In Hall and Kudlyak (2021c), we examined why unemployment tends to recover so consistently slowly in economic recoveries. We find that a typical crisis breaks employment relationships, and the process of creating new stable relationships is time-consuming. Workers who lost jobs often cycle through short-term jobs with spells of unemployment and being out of the labor force before finding stable employment (Hall and Kudlyak 2019). We find that high unemployment further slows down the job search and matching process. For example, employers face additional costs in selecting the most suitable prospective workers from among the many applicants; this can make it more difficult for other job seekers to find the right jobs, in addition to those who lost jobs in the crisis.
Two kinds of unemployment during the pandemic recession
Hall and Kudlyak (2021b) distinguish between temporary-layoff unemployment and unemployment for other reasons, which we refer to as jobless unemployment. The distinction is important because temporary-layoff unemployment typically returns to normal much faster than does jobless unemployment. The unemployed on temporary layoff often do not go through the time-consuming process of finding stable long-term employment that explains much of the consistency and slow pace of past recoveries. They wait out periods of nonwork with the understanding that their jobs still exist and that they have a good chance of being recalled.
Historically, the vast majority of people who were counted as unemployed were jobless—meaning they were not on layoff from a continuing job. At the start of the pandemic recession, however, an unprecedented number and fraction of the unemployed were on temporary layoff and had a good chance of being recalled to their prior jobs (see, for example, Wolcott et al. 2020).
March 2020 was the first month that the pandemic noticeably influenced the labor market. Before then, historical data show that temporary-layoff unemployment has been small in relation to jobless unemployment. When the labor market was strong and unemployment was low, the temporary-layoff portion was under 1% of the labor force, while jobless unemployment only dropped below 4% in the strongest years. In recessions, jobless unemployment has sometimes risen to close to 9% of the labor force. In the recessions starting in 1974 and 1981, temporary-layoff unemployment rose to 2%, but it hardly rose at all in the later recessions of 1990 and 2001.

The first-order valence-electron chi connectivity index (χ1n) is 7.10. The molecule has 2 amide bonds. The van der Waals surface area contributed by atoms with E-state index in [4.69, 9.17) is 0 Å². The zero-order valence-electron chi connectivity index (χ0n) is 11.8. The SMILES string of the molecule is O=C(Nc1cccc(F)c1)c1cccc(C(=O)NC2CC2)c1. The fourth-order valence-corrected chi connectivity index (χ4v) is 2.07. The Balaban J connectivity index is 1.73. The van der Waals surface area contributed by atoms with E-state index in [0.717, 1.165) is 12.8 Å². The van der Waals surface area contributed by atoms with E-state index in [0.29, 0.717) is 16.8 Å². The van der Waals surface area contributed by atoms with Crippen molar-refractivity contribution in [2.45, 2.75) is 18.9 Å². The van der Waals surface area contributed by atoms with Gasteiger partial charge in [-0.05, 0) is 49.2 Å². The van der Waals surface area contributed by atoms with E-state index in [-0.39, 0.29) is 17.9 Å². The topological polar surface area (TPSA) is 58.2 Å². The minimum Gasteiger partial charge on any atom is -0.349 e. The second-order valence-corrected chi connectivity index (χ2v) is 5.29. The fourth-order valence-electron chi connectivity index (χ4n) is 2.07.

Unemployment recovery from the pandemic recession
Breaking unemployment into these two categories sheds light on the unique recovery patterns from the pandemic recession. From April to November 2020, total unemployment declined 8.1 percentage points, from 14.8% to 6.7%, a much faster drop than in previous recoveries. The temporary-layoff unemployment rate declined 10.8 percentage points, from 11.5% to 1.7%. During that period, the jobless unemployment rate increased, reaching its pandemic peak of 4.9%.
Since November 2020 the recovery of the total unemployment rate has slowed. Between November 2020 and October 2021, the total rate fell 2.1 percentage points. About half of this drop is in temporary-layoff unemployment, and the other half is recovery of jobless unemployment. The decline in the total unemployment rate has slowed because temporary-layoff unemployment had mostly dissipated by the end of 2020; the remaining unemployment was jobless unemployment, which typically declines at a much lower rate.
In the 10 unemployment recoveries over 1949–2019, unemployment glided downward. After 1960, the glide was at a constant proportional rate of 10% per year. This historical regularity of unemployment recoveries applies to the recovery from the pandemic recession as well, after accounting for the unprecedented surge and recovery in temporary-layoff unemployment. The reversal of temporary layoffs accounted for the entire decline in total unemployment from April to November 2020, but this dissipated considerably by the end of 2020. During that period the jobless unemployment rate was increasing. In November 2020, jobless unemployment reached its pandemic peak and subsequently began to recover. Since then, the recovery of jobless unemployment has been speedier than its historical pace during the previous 10 recoveries.
(Courtesy San Francisco Federal Reserve/Robert E. Hall and Marianna Kudlyak)